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Harlem River Blues

4.6 out of 5 stars 61 customer reviews

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Editorial Reviews

Product Description

Harlem River Blues straddles not only the Mason-Dixon, but time itself. As versed in Mance Lipscomb as he is in M. Ward and sporting Marc Jacobs suspenders, Justin Townes Earle is a man beyond eras.With Harlem River Blues, a record that's perfect for late Indian summer nights on either the front porch or fire escape, Justin's found yet another way to be a timeless original. Justin won Best New & Emerging Artist at the 2009 Americana Music Awards. Midnight at the Movies was named one of the best records of 2009 by Amazon, received four stars in Rolling Stone, and was praised globally.

Review

He's fully absorbed his genetic and cultural heritage and draws upon both with great skill and dimension an utterly distinctive voice that takes what's come before and artfully moves it forward with the power of a certain steel-driving man. --LA Times

HRB delivers in spades what his two previous offerings hinted at...the songwriter drops 11 weighty originals steeped in American musical traditions yet bearing his own inimitable lyric and stylistic signature. Earle proves that he is a force to be reckoned with, in these grooves he embodies the history, mystery, and promise of American roots music. As strong as his first two albums have been, it always seemed as if Justin Townes Earle was holding something back... it was hard not to suspect that someone as talented as he is could do even more. On his third album, Harlem River Blues, the singer-songwriter proves those suspicions were well-founded, expanding his sound and adding just the tiniest bit of pop sheen without sacrificing the intimacy and sense of timelessness that marked his previous work. It all fits together beautifully, creating one of the year's best albums. --American Songwriter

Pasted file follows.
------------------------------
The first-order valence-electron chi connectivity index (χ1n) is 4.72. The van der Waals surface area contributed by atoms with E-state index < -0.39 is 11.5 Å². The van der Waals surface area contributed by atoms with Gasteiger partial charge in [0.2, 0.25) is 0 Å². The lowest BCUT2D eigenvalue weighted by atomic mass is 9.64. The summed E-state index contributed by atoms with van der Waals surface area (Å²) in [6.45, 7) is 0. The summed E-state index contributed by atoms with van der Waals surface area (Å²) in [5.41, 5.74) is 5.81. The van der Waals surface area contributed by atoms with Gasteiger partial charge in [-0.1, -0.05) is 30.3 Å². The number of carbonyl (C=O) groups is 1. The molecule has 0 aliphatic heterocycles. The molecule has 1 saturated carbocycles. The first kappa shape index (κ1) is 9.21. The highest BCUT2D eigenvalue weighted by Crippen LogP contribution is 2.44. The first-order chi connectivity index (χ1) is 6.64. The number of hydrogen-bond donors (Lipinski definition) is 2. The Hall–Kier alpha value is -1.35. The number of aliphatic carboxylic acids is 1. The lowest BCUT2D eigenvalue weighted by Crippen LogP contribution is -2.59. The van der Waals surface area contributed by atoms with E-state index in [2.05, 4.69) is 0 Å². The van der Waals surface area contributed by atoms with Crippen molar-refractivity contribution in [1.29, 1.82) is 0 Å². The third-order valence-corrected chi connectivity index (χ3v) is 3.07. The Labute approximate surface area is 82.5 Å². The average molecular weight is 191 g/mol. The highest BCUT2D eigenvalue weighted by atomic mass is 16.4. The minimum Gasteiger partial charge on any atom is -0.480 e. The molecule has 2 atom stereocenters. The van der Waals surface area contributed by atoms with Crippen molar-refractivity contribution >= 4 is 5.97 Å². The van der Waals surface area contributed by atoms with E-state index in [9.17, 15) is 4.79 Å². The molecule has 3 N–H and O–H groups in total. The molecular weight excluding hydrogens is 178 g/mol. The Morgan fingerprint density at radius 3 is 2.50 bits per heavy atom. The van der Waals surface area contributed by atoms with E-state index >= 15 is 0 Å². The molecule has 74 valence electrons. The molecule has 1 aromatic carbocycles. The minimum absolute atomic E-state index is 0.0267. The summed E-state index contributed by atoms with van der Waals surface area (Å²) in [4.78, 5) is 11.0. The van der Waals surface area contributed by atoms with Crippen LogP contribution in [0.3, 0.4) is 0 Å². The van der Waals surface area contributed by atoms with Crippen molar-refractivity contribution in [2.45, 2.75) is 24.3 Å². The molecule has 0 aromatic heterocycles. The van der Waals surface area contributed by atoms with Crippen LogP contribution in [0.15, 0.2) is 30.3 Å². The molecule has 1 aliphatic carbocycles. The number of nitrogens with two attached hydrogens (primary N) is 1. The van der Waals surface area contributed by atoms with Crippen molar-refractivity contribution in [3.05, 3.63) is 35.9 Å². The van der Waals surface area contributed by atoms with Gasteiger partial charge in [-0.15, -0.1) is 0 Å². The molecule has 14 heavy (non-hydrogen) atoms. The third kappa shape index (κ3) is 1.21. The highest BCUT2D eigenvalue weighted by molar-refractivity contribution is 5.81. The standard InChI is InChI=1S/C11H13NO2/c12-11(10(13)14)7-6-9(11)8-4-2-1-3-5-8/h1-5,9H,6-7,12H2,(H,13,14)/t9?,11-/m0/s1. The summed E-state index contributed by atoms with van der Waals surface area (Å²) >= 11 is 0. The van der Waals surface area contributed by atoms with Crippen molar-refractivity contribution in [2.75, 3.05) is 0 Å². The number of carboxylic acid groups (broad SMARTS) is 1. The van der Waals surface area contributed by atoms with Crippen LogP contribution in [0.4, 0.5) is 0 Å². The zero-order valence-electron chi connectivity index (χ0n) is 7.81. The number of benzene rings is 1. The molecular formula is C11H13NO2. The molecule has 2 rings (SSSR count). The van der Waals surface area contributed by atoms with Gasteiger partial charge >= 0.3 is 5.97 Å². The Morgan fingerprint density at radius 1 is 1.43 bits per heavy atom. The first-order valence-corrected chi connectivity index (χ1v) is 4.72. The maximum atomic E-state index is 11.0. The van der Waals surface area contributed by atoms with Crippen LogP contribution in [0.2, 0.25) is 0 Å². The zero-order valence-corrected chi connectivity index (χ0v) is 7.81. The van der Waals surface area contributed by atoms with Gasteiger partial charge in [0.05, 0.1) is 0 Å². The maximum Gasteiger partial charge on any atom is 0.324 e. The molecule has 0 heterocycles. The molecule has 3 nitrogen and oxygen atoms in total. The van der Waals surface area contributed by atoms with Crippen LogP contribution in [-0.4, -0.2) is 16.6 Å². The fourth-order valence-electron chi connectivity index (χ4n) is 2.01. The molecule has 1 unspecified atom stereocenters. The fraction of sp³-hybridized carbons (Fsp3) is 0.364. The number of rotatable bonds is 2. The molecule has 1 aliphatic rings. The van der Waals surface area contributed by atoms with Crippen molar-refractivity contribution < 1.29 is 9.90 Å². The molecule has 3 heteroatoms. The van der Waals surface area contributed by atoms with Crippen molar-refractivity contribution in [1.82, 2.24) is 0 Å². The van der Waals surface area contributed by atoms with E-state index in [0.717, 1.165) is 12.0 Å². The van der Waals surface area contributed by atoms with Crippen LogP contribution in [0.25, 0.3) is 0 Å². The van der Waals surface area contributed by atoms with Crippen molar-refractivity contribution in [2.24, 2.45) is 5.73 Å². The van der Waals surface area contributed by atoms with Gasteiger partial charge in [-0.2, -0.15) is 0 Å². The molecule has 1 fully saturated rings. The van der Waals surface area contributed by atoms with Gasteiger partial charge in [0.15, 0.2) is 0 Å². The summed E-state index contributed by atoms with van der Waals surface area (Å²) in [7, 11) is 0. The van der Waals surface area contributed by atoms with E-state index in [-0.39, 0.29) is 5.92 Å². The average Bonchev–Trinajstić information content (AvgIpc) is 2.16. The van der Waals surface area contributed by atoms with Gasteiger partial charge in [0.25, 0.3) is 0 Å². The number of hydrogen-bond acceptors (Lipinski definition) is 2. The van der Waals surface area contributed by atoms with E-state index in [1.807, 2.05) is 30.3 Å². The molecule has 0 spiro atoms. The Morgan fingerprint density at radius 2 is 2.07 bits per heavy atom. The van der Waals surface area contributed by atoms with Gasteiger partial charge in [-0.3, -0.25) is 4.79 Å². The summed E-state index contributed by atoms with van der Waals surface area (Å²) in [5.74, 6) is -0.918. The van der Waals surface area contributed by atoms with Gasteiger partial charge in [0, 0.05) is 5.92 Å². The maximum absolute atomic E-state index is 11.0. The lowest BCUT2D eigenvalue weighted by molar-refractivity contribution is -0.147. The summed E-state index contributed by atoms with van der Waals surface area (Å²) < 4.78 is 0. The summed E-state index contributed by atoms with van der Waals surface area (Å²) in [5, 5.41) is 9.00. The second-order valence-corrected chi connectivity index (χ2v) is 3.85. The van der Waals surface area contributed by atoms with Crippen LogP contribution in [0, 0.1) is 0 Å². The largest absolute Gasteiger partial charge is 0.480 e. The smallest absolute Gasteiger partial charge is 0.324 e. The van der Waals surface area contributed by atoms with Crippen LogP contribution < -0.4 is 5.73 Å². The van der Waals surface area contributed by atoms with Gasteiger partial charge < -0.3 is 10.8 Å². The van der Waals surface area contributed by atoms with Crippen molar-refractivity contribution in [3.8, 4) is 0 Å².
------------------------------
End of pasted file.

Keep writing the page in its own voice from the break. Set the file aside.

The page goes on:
A voice crying from some distant reverb of misfortune, and chilled with the lethal kind of conviction that moves mountains. --The Independent (UK)
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Product Details

  • Audio CD (September 14, 2010)
  • Number of Discs: 1
  • Label: Bloodshot Records
  • ASIN: B003UW1QYY
  • Average Customer Review: 4.6 out of 5 stars  See all reviews (61 customer reviews)
  • Amazon Best Sellers Rank: #58,721 in Music (See Top 100 in Music)

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Customer Reviews

Top Customer Reviews

By Mark #1 HALL OF FAMEVINE VOICE on September 13, 2010
Format: MP3 Music Verified Purchase